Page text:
5. A method of bounding cell reorder buffer depth as in claim 1 wherein said source associated with the reorder buffer is a source port and said source based backpressure information comprises information indicating that the switch fabric should stopping sending to a destination port with which the reorder buffer is associated cells from said source port.
6. A method of bounding cell reorder buffer depth as in claim 1 wherein said source associated with the reorder buffer is a source port and said source based backpressure information comprises information indicating that said source port should stopping sending cells to a destination port with which the reorder buffer is associated.
7. A method of bounding cell reorder buffer depth as in claim 1 wherein the cell reorder buffer is associated with cells having a particular priority.
8. A method of bounding cell reorder buffer depth as in claim 1 wherein the cell reorder buffer is associated with cells having a particular priority and said source based backpressure information comprises information indicating that said source associated with the reorder buffer should stopping sending to a destination port with which the reorder buffer is associated cells of said priority.
9. A method of bounding cell reorder buffer depth as in claim 1 wherein the cell reorder buffer is associated with cells received via a particular switch plane.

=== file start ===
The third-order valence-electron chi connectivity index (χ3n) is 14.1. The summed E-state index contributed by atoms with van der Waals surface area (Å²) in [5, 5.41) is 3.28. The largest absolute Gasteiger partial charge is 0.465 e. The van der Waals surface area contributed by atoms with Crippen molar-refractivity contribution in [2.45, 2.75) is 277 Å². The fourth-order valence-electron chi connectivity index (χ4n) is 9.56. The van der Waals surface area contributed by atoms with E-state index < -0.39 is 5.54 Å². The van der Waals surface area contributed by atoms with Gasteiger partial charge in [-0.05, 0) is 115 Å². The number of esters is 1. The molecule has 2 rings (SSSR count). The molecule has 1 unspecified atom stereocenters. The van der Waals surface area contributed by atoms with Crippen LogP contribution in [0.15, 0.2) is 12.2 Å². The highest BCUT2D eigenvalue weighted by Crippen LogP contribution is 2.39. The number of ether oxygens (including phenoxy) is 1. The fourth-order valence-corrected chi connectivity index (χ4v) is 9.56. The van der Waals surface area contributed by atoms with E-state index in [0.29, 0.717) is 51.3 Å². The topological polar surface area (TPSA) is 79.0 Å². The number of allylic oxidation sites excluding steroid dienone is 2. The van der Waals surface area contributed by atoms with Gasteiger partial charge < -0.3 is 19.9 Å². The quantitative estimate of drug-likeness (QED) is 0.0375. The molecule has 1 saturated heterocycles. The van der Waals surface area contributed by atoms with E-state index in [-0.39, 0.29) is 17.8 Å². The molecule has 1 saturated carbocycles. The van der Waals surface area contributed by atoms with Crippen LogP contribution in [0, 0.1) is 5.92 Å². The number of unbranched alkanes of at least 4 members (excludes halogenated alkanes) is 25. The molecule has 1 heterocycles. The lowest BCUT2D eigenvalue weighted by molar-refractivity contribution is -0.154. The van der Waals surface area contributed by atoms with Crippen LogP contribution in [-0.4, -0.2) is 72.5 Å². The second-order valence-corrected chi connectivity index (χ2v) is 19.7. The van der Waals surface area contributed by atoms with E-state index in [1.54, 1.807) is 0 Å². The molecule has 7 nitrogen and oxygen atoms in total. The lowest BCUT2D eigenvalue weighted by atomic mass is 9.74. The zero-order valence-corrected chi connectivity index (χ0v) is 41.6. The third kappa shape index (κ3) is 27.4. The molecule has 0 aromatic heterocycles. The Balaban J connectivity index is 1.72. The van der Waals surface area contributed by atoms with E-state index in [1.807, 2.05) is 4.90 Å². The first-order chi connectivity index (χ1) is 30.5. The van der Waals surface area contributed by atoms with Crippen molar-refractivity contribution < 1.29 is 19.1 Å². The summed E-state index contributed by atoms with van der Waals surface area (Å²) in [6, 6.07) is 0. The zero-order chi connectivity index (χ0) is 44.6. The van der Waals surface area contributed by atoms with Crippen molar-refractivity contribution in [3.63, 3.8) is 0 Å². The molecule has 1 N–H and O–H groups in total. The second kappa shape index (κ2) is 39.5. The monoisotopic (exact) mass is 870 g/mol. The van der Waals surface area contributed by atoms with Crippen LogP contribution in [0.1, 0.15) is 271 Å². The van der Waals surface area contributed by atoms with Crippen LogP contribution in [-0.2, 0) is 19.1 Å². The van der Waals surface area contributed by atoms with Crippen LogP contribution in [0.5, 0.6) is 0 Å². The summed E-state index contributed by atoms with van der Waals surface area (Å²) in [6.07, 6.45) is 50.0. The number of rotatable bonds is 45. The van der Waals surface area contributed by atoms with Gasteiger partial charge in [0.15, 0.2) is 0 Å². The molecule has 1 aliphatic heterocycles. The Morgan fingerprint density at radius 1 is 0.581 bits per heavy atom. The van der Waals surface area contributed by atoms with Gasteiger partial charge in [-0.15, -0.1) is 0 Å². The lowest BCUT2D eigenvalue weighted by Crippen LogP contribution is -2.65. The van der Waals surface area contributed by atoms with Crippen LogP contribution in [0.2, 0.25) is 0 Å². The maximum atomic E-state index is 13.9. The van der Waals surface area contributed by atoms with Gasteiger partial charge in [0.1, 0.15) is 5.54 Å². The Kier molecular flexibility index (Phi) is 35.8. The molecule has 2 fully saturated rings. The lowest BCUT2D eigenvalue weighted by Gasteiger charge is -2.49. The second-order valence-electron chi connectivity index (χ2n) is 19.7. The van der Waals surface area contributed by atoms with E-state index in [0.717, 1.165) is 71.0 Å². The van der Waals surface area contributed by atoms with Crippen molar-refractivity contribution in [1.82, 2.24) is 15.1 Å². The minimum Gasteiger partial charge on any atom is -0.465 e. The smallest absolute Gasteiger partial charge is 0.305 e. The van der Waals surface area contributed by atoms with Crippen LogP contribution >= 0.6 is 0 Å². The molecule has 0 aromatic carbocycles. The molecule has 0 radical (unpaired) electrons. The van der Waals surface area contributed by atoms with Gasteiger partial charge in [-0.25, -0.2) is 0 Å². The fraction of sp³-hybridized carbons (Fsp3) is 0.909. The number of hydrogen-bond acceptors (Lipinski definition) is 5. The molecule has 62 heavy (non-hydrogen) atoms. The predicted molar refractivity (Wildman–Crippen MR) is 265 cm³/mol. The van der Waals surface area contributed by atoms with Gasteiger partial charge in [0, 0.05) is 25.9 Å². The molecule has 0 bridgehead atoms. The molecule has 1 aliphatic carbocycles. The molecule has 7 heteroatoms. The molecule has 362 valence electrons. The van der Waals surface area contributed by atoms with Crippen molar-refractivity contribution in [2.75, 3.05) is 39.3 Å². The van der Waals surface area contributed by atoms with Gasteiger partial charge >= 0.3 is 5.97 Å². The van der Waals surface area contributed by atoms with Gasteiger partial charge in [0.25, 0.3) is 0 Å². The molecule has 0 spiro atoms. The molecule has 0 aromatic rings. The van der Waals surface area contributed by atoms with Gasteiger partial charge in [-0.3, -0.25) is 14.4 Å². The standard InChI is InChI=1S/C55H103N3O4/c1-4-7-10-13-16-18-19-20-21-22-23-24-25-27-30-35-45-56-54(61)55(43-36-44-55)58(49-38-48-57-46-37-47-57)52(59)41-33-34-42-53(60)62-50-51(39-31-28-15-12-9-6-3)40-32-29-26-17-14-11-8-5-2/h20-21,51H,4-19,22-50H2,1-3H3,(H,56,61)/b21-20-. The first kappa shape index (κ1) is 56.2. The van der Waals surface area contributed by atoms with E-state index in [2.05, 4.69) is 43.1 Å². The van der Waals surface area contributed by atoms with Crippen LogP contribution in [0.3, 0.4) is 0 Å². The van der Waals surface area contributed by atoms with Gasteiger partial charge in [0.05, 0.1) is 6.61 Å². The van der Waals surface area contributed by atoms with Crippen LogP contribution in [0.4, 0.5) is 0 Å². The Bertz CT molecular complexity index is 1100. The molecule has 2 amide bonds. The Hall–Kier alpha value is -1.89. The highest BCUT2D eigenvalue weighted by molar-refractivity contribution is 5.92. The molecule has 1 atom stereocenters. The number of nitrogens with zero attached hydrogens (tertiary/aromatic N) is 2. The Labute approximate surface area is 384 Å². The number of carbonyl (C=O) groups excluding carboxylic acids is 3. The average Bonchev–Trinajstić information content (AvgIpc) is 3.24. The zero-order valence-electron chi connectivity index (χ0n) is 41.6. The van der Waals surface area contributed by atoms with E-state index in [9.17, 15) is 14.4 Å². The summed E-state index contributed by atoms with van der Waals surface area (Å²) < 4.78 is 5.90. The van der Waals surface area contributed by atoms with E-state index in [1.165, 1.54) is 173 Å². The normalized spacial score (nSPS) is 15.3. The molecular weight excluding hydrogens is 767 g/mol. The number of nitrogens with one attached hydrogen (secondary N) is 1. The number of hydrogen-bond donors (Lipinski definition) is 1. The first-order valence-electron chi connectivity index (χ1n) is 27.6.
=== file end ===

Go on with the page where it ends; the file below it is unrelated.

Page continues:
10. A method of bounding cell reorder buffer depth as in claim 1 wherein the cell reorder buffer is associated with cells received via a particular switch plane and said source based backpressure information comprises information indicating that said source associated with the reorder buffer should stopping sending cells to a destination port with which the reorder buffer is associated via said switch plane.
11. A method of bounding cell reorder buffer depth as in claim 1 wherein the reorder buffer is allocated statically.
12. A method of bounding cell reorder buffer depth as in claim 1 wherein the reorder buffer is allocated dynamically.
13. A fabric access device comprising:
a reorder buffer associated with a source, configured to buffer a cell;
a processing configure to:
determine whether the reorder buffer exceeds a depth limit; and
in the event that the reorder buffer exceeds the depth limit, send backpressure with respect to a source associated with the reorder buffer by including in a cell being sent into a switch fabric with which the reorder buffer is associated source based backpressure information stored in a location in the cell that is normally used by the switch fabric to send information to ports associated with the switch fabric and normally is not used by the ports when sending cells into the switch fabric.
14. A computer program product for bounding cell reorder buffer depth, the computer program product being embodied in a computer readable medium and comprising computer instructions for:
determining whether a reorder buffer exceeds a depth limit; and